Not at all, according to Dr. William Davis, renowned cardiologist and author of the bestselling book Wheat Belly. The synopsis of his book states:
Every day, over 200 million Americans consume food products made of wheat. As a result, over 100 million of them experience some form of adverse health effect, ranging from minor rashes and high blood sugar to the unattractive stomach bulges that preventive cardiologist William Davis calls “wheat bellies.” According to Davis, that excess fat has nothing to do with gluttony, sloth, or too much butter: It’s due to the whole grain wraps we eat for lunch.
After witnessing over 2,000 patients regain their health after giving up wheat, Davis reached the disturbing conclusion that wheat is the single largest contributor to the nationwide obesity epidemic—and its elimination is key to dramatic weight loss and optimal health. In Wheat Belly, Davis exposes the harmful effects of what is actually a product of genetic tinkering and agribusiness being sold to the American public as “wheat”.
Why is today’s wheat causing such problems? It’s probably no surprise that we can thank Big Biotech for this harmful genetic modification, even though they’d like for you to believe they are nothing but benevolent. Melissa Melton of Truthstream Media recently wrote about the epidemic of gut inflammation:
One in 133.org figures suggest upwards of three million Americans suffer from Celiac and another 18 million from non-Celiac gluten sensitivity. (It’s also worth noting that autism rates have skyrocketed in that same time as well.)
The number could quite possibly be much higher, considering symptoms do not present as glaringly in some people as they do in others, and due to the wide range of possible indications that can lead to misdiagnosis. While some have posited this increase is just an increase in people being tested for it, recent research suggests this is not the case.
A measly decade is not long enough for wide-scale genetic changes to take place, leaving the problem’s cause likely environmental. So what’s been going on in our environment?
Here are a few things to ponder:
In 2002, Monsanto provided its own safety evaluation to the U.S. Food and Drug Administration (FDA) that its genetically modified (GM) glyphosate-tolerant wheat is safe and as nutritious as conventional wheat. The FDA, in turn, accepted this conclusion, using the apparently logic that billion-dollar companies out to make big bucks on their own science experiments that claim their products are safe because they said so is somehow a perfectly legitimate way to determine true product safety. The United States and Columbia are the only two countries that allow Monsanto’s transgenic wheat.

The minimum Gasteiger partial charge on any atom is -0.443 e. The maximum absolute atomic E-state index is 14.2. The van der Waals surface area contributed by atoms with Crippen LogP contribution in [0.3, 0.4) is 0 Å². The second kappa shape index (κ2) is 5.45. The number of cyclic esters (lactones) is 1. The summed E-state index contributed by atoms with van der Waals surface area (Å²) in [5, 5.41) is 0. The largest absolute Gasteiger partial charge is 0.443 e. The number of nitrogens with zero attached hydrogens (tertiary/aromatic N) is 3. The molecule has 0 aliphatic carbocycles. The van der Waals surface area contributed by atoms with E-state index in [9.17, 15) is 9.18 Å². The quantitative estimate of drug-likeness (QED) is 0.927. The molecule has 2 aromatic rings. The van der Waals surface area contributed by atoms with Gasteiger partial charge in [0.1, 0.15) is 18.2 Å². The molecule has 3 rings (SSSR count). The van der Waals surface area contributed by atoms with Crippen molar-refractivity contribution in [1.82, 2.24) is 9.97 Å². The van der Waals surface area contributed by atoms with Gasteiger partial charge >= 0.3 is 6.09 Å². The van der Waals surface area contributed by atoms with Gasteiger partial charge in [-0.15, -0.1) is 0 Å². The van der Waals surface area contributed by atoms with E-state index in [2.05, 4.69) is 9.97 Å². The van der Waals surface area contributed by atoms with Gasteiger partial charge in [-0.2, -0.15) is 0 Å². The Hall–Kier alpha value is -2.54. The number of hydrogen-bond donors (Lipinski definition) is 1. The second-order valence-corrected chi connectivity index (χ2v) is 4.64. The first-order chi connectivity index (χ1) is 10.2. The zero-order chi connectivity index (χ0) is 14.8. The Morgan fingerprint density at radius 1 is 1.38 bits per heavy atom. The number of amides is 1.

Aside from that, it’s worth mentioning that in just the period between 1997 to 2002 (the years GM food was really beginning to crowd our grocery store shelves), food allergies began to skyrocket. The number of people hospitalized due to allergic food reactions rose 265 percent in that time. And food allergy figures continue to rise.
One doctor has also noted that the wheat we are eating today is actually a genetically modified creation of the ’60s/’70s, and it contains another protein called gliadin that he refers to as the “perfect chronic poison”. Why? It binds to the brain’s opiate receptors and stimulates our appetites, causing us to eat more of it.
See how those two proteins together could form a very dangerous combination? (source)
The “new and improved wheat” is so genetically different that it is causing health problems. Many people who go gluten-free initially feel very ill, causing them to believe that the absence of wheat means they are missing a vital nutrient. Dr Davis says that is the opposite of the truth. He writes about the chemical issues that cause the withdrawal symptoms:
Forcing the conversion from a constant flow of carbs from “healthy whole grains” and sugars to increasing the enzymatic capacity to oxidize fats does indeed cause several weeks of low energy–but how do we explain the depression, nausea, headaches, lightheadedness, dehydration, emotional outbursts, intensive wheat cravings, bloating, constipation, even intensification of joint pain, effects that are not likely attributable to hypoglycemia or poor mobilization of energy? Delayed ramp-up of fatty acid oxidation is indeed part of the reason for the phenomena of wheat withdrawal, but does not explain all of it.